Genital herpes is one of the most common sexually transmitted infections, affecting 1 in 6 people in the United States. Women are twice as likely to be infected as men and infections in women of reproductive age carry the additional risk of vertical transmission to the neonate at the time of delivery. Neonatal herpes infections can be devastating with up to 50% mortality for disseminated herpes simplex virus (HSV) infections in the newborn. Rates of transmission are affected by the viral type of HSV infection and whether the infection around delivery is primary or recurrent. Current management approaches decrease rates of active lesions at the time of delivery and thereby cesarean deliveries, but have not been shown to decrease the incidence of neonatal herpes infections. More research is needed to better elucidate the risk factors for transmission to the neonate and to improve our current management methodology to further decrease vertical transmission. In this review, we will discuss management of antenatal and peripartum herpes infections, considerations for mode of delivery, and the course of neonatal HSV infections. Target Audience: Obstetricians & Gynecologists and Family Physicians Learning Objectives: After the completing the CME activity, physicians should be better able to diagnose and manage genital herpes in the pregnant population, counsel patients appropriately regarding risk for vertical transmission based on viral subtype and type of infection and categorize the severity of neonatal herpes infections.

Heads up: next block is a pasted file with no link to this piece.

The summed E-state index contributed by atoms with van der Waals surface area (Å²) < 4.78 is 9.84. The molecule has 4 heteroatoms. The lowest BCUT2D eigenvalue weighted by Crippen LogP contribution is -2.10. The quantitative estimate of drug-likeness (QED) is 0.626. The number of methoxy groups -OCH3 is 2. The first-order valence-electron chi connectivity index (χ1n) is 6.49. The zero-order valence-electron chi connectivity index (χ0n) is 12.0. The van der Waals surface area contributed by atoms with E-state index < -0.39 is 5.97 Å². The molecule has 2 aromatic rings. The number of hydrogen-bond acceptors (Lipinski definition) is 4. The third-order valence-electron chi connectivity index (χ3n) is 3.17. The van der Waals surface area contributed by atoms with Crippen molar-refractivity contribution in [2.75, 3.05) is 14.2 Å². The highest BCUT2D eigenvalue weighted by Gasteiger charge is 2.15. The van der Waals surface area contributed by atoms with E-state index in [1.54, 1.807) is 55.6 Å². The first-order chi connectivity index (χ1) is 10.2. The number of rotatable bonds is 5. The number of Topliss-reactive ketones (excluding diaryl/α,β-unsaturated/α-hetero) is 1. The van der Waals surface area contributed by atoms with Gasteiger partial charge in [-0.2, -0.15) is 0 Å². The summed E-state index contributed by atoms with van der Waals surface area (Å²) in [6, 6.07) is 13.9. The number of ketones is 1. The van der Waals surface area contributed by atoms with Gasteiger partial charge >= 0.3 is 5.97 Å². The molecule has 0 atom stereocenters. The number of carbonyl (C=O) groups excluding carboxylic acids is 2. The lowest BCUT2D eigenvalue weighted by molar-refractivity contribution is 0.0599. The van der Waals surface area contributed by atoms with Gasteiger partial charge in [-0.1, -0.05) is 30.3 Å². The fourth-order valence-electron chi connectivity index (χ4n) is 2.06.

ASJC Scopus subject areas
- Obstetrics and Gynecology